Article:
One of the most puzzling mysteries of the MCU is why Hawkeye and Ant-Man aren't behind bars. They were committed to the Raft alongside the rest of Steve Rogers's allies in Captain America: Civil War; when Rogers broke them out, though, both chose to return to their homes. The trailer for Ant-Man & the Wasp showed the consequences, with Scott Lang placed under house-arrest. Given the Avengers: Infinity War Prelude comic, it seems likely Clint Barton has suffered a similar fate.
But why is this the limit of Clint and Scott's punishment? They broke out of one of the world's most secure prisons, a jail designed to house "enhanced" beings. In Scott's case, he's also an ex-con. House arrest doesn't quite seem to fit the magnitude of their "crimes."
Surprisingly, the answer may have just been provided by Jessica Jones Season 2.
"Enhanced" People Don't Have Rights
Jessica Jones Season 2 is the first Marvel Netflix show to be set after the events of Civil War, and it shines a troubling light on the rights of "enhanced" people in the MCU. Simply put; they don't have any. Dangerous "enhanced" individuals can be arrested without trial, and can actually be sent to the Raft without trial too. The Raft is situated in international waters, meaning prisoners there aren't subject to any nation's laws. They have no visiting rights, and only an hour out of isolation every day. The only possible real-world parallel is, as Jessica rightly notes, Guantanamo Bay.
Both Jessica and Jeri Hogarth refer to the Raft, and the NYPD clearly know the procedure to send prisoners there. In the wake of Steve Rogers's mass breakout, the world powers evidently chose to go public about the prison. No doubt the parallels between the Raft and Guantanamo Bay will have continued, with human rights advocates opposing this extreme solution. Still, as far as the world's governments are concerned, the Sokovia Accords have stripped "enhanced" people of those rights; they aren't considered "human" any more. Named signatories to the Sokovia Accords, such as Tony Stark and James Rhodes, likely choose to waive their rights and allow themselves to be considered subject to this process.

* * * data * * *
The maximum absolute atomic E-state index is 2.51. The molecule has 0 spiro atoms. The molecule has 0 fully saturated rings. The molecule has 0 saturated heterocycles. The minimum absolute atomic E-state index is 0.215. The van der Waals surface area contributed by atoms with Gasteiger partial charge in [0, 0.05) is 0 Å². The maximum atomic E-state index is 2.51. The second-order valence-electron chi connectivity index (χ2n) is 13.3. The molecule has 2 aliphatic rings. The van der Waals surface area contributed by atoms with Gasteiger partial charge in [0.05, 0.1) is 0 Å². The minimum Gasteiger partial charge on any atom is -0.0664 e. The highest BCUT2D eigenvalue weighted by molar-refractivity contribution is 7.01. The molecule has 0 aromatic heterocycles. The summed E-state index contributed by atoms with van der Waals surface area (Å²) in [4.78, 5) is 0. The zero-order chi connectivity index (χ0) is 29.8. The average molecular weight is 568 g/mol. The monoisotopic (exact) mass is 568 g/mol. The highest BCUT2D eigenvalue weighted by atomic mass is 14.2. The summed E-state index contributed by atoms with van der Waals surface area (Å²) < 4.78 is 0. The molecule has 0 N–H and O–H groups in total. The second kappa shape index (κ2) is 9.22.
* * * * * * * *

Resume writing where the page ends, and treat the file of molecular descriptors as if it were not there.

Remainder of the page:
But here's the catch; neither Ant-Man nor Hawkeye are actually "enhanced" humans in the first place. What's more, neither are officially members of the Avengers either. Scott Lang is an ex-con who got his hands on advanced tech, and Hawkeye is simply another ex-S.H.I.E.L.D. agent - albeit one with a bow and arrow. They should never have been sent to the Raft anyway.
The Legal Problems Raised By Hawkeye And Ant-Man
That actually causes a major international problem. Both Hawkeye and Ant-Man were wrongfully imprisoned in the Raft. They were imprisoned without trial, and their human rights were stripped from them in a breach of international law. Worse still, both Scott and Clint are American citizens, and they were actually arrested in Germany. That turns this into a diplomatic nightmare. It could be effectively managed while the two sat in the Raft; for one thing, the fact their lawyers couldn't visit would presumably mean they had no advocates. Upon their return to American soil, though, the situation would become even more awkward for the UN.
The reality is that Scott Lang probably wouldn't know to take advantage of this. But Hawkeye is a smart agent, one of S.H.I.E.L.D.'s best and brightest, and it's likely he'd either spot the problems - or have access to lawyers who would do so. What's more, the Raft going public would complicate matters still further for the UN; Clint and Scott could easily become symbols, proving that this new system allowed human rights violations on a global scale.
So a compromise seems to have been reached. Both have been allowed to return to their families. In Scott's case, he's under house arrest, his every move monitored. The same is likely true for Clint. But still, at least neither of them have been sent back to the Raft.
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